If the upstream pressure is below the opening pressure or if there is backpressure (flow trying to flow from the outlet to the inlet), the valve will close. Depending on the design of the check valve, the closing mechanism can be changed. In short, the backpressure pushes the gate, ball, diaphragm, or disc against the orifice and seals it. Depending on the design, the closing process can be assisted by springs or gravity.

Mounting Orientation

Because check valves operate in only one direction, it is critical to know the proper installation orientation. Typically, there is an arrow on the valve housing to indicate the direction of flow. Otherwise, you will need to check the valve to ensure it is installed in the intended flow direction. If it is backward, the flow will not be able to pass through the system, and the build-up of pressure may cause damage.

Check Valve Types

Depending on the design of the check valve, they will operate slightly differently. The most common type of check valve is the spring-loaded inline check valve. However, we will discuss several types below.

Spring-Loaded In-Line

Inline spring-loaded check valves are common, easy to understand, and simple in design. When fluid enters the valve's input port, it must have enough pressure (force) to overcome the opening pressure and spring force. Once overcome, it pushes the valve flap, opening the orifice and allowing flow through the valve. When the input pressure is no longer high enough or when back pressure exists, the back pressure and spring push the valve disc toward the orifice and seal the valve closed. The short travel distance between the spring and the disc allows for fast closing response times. This valve design also prevents pressure fluctuations in the line and, therefore, also prevents water hammers. Common types of spring-loaded inline check valves are also known as "nozzle check valves" or "silent check valves." They can be installed vertically or horizontally. However, because they are connected in series with the system, they must be completely removed from the line for inspection and/or maintenance.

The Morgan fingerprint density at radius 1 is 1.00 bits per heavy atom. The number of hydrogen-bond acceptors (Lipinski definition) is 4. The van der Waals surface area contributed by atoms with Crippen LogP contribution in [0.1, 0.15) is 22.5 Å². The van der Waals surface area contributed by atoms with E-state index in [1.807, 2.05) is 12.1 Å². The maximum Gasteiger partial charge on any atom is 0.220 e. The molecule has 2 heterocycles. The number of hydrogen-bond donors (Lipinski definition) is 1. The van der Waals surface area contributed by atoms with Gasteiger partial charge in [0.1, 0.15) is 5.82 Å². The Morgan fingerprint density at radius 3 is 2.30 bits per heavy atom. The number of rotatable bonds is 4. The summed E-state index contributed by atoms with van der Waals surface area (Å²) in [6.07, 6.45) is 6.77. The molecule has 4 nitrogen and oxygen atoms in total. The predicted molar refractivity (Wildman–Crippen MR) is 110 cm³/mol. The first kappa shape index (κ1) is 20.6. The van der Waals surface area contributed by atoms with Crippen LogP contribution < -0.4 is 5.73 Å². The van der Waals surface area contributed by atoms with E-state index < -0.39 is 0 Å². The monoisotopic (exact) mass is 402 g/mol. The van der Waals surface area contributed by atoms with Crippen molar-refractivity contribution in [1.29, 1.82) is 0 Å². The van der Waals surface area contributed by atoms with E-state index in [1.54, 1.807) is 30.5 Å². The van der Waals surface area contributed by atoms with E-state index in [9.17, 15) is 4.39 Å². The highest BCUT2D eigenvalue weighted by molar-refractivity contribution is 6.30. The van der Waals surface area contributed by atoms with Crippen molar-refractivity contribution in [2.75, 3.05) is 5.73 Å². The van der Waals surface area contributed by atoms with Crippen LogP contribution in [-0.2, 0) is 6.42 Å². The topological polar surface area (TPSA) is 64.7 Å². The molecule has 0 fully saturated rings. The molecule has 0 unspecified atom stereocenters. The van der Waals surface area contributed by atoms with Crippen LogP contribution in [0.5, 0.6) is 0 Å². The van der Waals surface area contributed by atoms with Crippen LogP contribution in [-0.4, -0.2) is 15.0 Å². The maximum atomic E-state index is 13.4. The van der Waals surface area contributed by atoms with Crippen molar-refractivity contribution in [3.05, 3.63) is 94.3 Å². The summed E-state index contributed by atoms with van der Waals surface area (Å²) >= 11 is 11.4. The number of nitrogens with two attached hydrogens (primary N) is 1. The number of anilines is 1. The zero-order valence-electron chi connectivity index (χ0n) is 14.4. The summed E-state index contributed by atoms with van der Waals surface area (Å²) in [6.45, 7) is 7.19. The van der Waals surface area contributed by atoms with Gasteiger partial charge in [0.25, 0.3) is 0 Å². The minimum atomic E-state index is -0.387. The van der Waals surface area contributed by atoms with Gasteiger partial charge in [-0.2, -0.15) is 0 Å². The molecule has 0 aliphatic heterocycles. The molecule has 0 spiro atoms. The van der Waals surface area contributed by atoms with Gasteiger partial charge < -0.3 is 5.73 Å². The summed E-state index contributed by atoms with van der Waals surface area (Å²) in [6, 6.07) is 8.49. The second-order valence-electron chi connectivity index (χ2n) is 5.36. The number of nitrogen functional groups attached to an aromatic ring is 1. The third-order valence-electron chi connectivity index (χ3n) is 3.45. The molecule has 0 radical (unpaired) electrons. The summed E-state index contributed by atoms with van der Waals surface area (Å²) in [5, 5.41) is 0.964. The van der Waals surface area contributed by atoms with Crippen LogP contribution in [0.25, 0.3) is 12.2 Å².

Spring-Loaded Y

Spring-loaded y-type check valves operate very similarly to inline spring-loaded check valves. The difference is that the spring and removable disc are positioned at an angle. This creates a "y" shape, hence the name of the valve. It works exactly the same as a straight valve, but because the moveable assembly is at an angle, it can be inspected and serviced while still connected to the system. However, they are larger and take up more space in the system.